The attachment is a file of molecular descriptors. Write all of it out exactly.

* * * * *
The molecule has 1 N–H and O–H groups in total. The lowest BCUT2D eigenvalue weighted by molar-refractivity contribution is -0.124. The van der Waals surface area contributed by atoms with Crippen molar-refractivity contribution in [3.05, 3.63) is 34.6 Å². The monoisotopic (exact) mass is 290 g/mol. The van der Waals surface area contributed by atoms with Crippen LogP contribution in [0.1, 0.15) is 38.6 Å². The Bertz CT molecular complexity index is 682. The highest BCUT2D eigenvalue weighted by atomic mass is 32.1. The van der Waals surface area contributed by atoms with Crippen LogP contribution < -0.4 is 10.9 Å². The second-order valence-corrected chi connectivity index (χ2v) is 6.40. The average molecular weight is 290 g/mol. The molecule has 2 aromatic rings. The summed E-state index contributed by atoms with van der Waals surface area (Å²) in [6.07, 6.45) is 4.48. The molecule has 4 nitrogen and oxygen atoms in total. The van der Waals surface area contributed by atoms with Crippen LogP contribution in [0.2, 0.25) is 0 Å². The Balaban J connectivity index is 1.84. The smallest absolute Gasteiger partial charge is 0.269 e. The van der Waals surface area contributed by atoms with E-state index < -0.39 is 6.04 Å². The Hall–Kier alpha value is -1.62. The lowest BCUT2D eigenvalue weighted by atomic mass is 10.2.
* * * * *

The molecule has 1 N–H and O–H groups in total. The lowest BCUT2D eigenvalue weighted by molar-refractivity contribution is -0.124. The van der Waals surface area contributed by atoms with Crippen molar-refractivity contribution in [3.05, 3.63) is 34.6 Å². The monoisotopic (exact) mass is 290 g/mol. The van der Waals surface area contributed by atoms with Crippen LogP contribution in [0.1, 0.15) is 38.6 Å². The Bertz CT molecular complexity index is 682. The highest BCUT2D eigenvalue weighted by atomic mass is 32.1. The van der Waals surface area contributed by atoms with Crippen LogP contribution < -0.4 is 10.9 Å². The second-order valence-corrected chi connectivity index (χ2v) is 6.40. The average molecular weight is 290 g/mol. The molecule has 2 aromatic rings. The summed E-state index contributed by atoms with van der Waals surface area (Å²) in [6.07, 6.45) is 4.48. The molecule has 4 nitrogen and oxygen atoms in total. The van der Waals surface area contributed by atoms with Crippen LogP contribution in [0.2, 0.25) is 0 Å². The Balaban J connectivity index is 1.84. The smallest absolute Gasteiger partial charge is 0.269 e. The van der Waals surface area contributed by atoms with E-state index < -0.39 is 6.04 Å². The Hall–Kier alpha value is -1.62. The lowest BCUT2D eigenvalue weighted by atomic mass is 10.2.